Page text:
Skepticism will prevent a lot of unhappiness. It’s safer to assume the presuppositions of information—the who, what, where, when and how—are least most of the time; though when it gets to why something happened (in regard to intentions or goals) or what action ought to be taken (what policy should be implemented), a healthy dose of skepticism should be administered, since the intention and right action each delves into the realm of subjectivity, leaving the audience at the mercy of unseen intentions one medium may carry.

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Rule 3: Verify the basic who-what-where-when-how information with multiple sources.

This is taking a stab at the likelihood that if multiple news agencies are willing to stake their reputations on the basic facts being provided and the information is the same across the spectrum of multiple agencies, then the information is probably true. At least it’s enough to provoke further investigation and analysis on your end.

Rule 4: Don’t take sides.

It is the mark of the fool to argue against one’s character instead of his argument. And it is the antithesis of truth to choose to believe someone or some news agency that you like and then discount all others because you don’t like them. By resorting to one news agency while demonizing others and accordingly deciding what to believe, you are no longer looking for information at all; instead, you have merely become the zealot you (probably) once ridiculed.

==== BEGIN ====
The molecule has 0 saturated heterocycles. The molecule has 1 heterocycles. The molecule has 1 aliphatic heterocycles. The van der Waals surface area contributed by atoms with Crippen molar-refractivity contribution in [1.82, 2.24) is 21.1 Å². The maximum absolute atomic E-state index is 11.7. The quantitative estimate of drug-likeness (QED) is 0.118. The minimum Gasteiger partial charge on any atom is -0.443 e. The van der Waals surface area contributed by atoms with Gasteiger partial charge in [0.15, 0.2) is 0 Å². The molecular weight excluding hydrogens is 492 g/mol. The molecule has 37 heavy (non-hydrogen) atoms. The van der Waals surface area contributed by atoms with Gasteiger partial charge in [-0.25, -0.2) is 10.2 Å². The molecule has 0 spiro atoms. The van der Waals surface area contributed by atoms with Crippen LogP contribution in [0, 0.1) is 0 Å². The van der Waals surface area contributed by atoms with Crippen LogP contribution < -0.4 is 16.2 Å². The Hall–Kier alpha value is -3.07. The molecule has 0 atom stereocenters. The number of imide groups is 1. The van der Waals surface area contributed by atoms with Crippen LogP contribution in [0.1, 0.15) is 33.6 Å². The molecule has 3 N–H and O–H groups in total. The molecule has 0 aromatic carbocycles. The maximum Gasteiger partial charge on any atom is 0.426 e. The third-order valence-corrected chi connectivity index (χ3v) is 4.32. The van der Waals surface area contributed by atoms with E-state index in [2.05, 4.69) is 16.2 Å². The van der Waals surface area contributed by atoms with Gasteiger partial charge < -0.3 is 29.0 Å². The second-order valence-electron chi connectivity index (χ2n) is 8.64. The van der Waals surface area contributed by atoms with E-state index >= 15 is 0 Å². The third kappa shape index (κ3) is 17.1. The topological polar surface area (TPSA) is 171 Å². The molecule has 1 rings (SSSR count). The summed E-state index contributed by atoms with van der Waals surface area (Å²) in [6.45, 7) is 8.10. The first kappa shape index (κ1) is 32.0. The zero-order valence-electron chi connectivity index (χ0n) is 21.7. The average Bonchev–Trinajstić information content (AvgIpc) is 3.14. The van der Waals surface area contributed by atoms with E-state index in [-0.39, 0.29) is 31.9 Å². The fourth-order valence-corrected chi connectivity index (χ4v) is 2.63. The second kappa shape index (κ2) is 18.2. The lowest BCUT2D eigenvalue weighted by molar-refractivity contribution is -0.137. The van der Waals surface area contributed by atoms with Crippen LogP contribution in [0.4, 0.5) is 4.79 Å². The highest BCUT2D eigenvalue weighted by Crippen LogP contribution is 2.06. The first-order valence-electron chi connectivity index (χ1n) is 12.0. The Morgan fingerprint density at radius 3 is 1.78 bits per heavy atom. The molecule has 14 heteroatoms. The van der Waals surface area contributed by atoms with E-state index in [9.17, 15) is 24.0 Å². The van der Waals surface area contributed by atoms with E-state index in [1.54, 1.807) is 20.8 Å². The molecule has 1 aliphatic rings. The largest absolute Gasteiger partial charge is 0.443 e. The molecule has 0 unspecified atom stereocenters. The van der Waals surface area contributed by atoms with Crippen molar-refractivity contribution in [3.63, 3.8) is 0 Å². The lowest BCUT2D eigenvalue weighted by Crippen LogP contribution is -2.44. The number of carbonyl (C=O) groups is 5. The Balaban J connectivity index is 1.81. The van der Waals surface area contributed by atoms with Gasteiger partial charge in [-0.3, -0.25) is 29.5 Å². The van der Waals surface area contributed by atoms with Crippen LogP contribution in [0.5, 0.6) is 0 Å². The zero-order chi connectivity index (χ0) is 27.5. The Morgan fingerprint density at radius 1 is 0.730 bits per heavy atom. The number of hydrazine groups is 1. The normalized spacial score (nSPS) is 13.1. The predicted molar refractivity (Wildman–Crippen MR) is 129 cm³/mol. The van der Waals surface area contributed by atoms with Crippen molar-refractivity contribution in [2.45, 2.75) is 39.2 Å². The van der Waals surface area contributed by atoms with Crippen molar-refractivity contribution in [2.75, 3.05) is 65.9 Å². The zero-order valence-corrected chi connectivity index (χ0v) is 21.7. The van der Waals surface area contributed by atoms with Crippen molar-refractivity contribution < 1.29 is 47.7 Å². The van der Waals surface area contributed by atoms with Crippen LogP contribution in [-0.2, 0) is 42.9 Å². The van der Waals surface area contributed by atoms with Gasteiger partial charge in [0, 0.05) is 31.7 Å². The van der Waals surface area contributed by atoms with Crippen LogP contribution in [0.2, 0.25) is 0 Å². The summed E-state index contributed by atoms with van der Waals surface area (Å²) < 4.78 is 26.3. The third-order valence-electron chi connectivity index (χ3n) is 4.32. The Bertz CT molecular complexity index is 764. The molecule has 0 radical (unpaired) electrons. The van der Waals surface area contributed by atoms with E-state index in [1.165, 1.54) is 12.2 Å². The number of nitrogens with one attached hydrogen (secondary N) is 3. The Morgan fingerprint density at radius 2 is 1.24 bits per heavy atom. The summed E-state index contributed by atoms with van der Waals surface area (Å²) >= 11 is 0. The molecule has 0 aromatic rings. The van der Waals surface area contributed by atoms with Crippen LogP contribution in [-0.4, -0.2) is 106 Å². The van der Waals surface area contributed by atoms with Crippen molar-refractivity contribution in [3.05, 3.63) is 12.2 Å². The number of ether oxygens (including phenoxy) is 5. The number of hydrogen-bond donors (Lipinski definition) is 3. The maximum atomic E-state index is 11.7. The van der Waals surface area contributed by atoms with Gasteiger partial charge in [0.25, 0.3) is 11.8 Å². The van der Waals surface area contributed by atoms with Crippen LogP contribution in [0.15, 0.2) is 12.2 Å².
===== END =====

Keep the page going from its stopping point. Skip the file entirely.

There is a chance that all news agencies are wrong yet they may still believe what they say. Remember this possibility when choosing what information to trust.

Rule 5: Get up close and personal with the evidence.

Remember, if you really want to know more about something, you’re ultimately going to have to experience it for yourself. If you want to know more about wrestling, watching the Ultimate Fighting Championship will give you some basic information; interviewing fighters will give you an insight into the personalities and struggles each had to go through to succeed in the cage; and you might even experiment by drilling different pins and escapes.

Just remember, though, that nothing ever replaces the experience of scrambling to improve your position after being exhausted from someone trying to submit you. It is the same with researching an issue: if you directly observe it and experience it for yourself, you don’t need to rely on anybody else’s testimony. Sometimes you have limited choices, as in the case with an event that happened in the past with limited evidence available. The point is, though, even in such cases, if you care enough about a topic, you’re going to have to get your hands dirty and dig into the evidence as much as you can.

This content reflects the personal opinions of the author. It is accurate and true to the best of the author’s knowledge and should not be substituted for impartial fact or advice in legal, political, or personal matters.

© 2018 Brandon Hinchman